Dethatching After It Rains: Can You Dethatch A Wet Lawn? 

Written by Mike Futia

Updated January 12, 2023

As tempting as it may be to remove the debris that rain has swept in, you should not dethatch your lawn after rain. In fact, it can damage your lawn and lead to further compaction!

Dethatching After It Rains: Why You Shouldn’t Do It

lawn sample

Looking for thatch

Here are the reasons why dethatching your lawn after rain is harmful:

It Damages Grass Roots

The roots of the grass are especially vulnerable after rain, or when the ground is wet. As the roots are the support system for the grass and help to hold it up, any damage affects new growth as well.

Dethatching after rain can damage the root structures or pull out the roots. What’s worse, you might not know straight away because the damage is underground!

Too Much Thatch Removal

A thin layer of thatch is needed for your lawn. Too much—or too little—is not good for the health of your lawn.

If you remove too much thatch, your lawn loses its insulating properties that hold moisture in the soil.


Dethatching a lawn after rain means that there will be too much moisture present, which will make the dethatcher pull up your lawn in clumps.

Creates Soil Compaction

Compaction is the result of weight pushing down on the soil. 

Wet thatch and organic matter on top of the grass creates a load that is too heavy for the lawn to bear, and can damage it as a result. 

This is especially true if you decide to dethatch when it’s wet and move the weight around even further.

In turn, compaction can lead to drainage issues and problems with root growth.

Can Create Turfgrass Scalping

This is exactly as it sounds: Turfgrass scalping is what happens when you either cut your grass too low, or remove too much thatch! The stems of your grass, and the soil below, become exposed. 

This prevents your grass from being able to photosynthesize correctly, and therefore it won’t grow. Trying to dethatch your lawn while wet increases the probability of this happening.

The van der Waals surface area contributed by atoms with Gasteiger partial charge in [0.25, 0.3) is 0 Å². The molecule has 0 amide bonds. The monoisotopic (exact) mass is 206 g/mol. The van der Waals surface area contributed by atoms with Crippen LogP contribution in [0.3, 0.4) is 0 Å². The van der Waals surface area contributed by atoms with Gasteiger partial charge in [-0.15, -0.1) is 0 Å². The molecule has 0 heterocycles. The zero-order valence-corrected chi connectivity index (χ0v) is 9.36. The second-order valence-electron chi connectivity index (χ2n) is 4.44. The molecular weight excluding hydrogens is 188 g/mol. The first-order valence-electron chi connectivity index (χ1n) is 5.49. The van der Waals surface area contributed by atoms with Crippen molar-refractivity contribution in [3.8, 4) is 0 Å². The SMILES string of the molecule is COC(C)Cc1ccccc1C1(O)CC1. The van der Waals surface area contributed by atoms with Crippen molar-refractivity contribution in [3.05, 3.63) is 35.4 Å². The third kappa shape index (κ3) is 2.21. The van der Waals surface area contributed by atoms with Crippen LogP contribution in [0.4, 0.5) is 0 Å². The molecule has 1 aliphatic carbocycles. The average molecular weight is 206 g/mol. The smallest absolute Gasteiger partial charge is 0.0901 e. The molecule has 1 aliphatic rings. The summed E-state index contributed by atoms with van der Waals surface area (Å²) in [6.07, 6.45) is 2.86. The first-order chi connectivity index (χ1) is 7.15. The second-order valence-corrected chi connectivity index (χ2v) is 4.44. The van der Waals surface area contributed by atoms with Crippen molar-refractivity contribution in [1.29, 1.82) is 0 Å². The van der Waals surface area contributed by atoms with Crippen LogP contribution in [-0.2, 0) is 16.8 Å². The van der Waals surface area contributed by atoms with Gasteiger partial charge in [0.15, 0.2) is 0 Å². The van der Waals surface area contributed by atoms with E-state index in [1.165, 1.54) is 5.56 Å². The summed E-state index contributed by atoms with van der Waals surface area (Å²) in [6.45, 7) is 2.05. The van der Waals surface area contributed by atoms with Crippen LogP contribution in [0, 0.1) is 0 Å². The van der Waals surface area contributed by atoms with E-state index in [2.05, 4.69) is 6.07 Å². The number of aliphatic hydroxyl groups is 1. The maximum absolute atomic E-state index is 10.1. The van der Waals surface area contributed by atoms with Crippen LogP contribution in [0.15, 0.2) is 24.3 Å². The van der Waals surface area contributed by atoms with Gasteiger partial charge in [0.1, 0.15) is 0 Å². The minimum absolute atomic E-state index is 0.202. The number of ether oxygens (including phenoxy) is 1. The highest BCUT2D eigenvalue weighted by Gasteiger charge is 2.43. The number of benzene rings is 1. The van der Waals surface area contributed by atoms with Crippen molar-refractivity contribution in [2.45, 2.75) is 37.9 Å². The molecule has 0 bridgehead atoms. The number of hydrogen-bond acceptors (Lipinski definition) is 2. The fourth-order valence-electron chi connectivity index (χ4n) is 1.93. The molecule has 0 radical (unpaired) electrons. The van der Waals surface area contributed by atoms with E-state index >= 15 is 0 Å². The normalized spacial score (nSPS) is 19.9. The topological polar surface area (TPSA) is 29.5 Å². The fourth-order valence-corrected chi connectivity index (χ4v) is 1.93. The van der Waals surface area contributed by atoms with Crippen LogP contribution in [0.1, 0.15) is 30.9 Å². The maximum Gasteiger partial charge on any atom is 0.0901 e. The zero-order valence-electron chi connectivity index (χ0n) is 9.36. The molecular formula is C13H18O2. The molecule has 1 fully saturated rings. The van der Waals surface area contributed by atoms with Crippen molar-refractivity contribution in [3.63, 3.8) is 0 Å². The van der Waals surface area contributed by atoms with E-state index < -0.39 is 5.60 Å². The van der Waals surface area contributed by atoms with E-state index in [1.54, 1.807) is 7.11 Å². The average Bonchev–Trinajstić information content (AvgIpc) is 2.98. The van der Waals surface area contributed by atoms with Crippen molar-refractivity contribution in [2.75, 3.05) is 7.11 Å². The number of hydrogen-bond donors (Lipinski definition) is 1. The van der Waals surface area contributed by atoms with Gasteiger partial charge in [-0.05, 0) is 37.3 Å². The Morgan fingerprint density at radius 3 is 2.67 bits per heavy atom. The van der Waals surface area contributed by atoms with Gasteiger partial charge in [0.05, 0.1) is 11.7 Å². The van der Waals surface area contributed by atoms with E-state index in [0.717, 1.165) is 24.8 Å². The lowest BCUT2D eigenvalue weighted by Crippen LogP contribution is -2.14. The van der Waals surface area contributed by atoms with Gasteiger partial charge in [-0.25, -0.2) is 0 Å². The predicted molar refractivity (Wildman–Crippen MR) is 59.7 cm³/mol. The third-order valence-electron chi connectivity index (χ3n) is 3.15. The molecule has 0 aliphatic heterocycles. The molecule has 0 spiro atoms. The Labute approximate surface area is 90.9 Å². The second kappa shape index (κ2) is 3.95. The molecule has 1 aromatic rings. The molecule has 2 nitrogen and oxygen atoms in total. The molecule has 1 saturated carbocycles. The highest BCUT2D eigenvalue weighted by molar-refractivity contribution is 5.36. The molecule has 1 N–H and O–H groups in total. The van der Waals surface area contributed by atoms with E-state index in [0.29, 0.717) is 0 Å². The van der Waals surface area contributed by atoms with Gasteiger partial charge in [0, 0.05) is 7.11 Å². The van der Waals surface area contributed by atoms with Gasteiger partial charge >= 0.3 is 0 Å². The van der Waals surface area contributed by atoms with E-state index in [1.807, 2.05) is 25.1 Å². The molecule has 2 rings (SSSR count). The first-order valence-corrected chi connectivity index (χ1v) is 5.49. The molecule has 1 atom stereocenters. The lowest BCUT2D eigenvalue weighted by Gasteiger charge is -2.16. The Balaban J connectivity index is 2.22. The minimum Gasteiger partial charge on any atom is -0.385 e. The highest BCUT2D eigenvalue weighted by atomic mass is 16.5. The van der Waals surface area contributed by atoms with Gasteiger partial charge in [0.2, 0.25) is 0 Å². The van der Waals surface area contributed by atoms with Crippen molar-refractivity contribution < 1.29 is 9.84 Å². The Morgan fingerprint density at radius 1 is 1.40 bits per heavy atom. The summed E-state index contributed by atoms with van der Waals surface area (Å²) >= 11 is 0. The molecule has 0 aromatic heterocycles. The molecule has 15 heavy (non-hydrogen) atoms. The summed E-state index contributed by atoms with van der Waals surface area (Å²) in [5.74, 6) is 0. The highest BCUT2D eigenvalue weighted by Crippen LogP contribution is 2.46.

May Cause Clogged Dethatcher

If you try to dethatch your lawn while it's wet, you may cause the machine to clog. This is because the thatch gets caught in the machine. 

Things like mud are also more likely to be present when the grass is wet, leading to further clogging. This can also lead to the grass being ripped out.

Related: Does Your Lawn Look Bad After Dethatching?

When is the Best Time to Dethatch?

It’s not advisable to dethatch a wet lawn, but you still need to dethatch it at the best time. So, when is the best time to dethatch? 

Ideally, you should dethatch the lawn when the grass is in its active growth phase to allow them to recover quickly from the process.

Warm Season Grasses

If you live in a warm region, you’re most likely going to have warm season grasses like St. Augustine grass. The best time to dethatch warm season grasses is during late spring and early summer.

Cool Season Grasses

Like with warm season grasses, if you live in a cold region, you’re likely to have cold season grasses. It’s best to dethatch these in early fall.

When to Dethatch

The best time to dethatch your lawn is at a time when the grass and soil are a little moist and actively growing. Try to avoid dethatching during temperature extremes. 

Don’t dethatch your lawn after it has rained or it’s been watered. As above, you should dethatch your lawn depending on whether you have warm or cold season grass.

Generally speaking, you should dethatch your lawn every 1-2 years.

An Alternative to Dethatching

Another process that works is power raking. Power raking involves using knives or blades to break up the thatch. 

This is a gentler process than dethatching, and works well if the thatch layer is not too thick.

Why Dethatching Is Important

Dethatching is important. Excessive thatch build-up can harbor matter that you don't want in your garden, such as harmful bugs and diseases. This is typically worse, the thicker the layer of thatch gets. Too much thatch can also prevent water reaching the roots of the grass!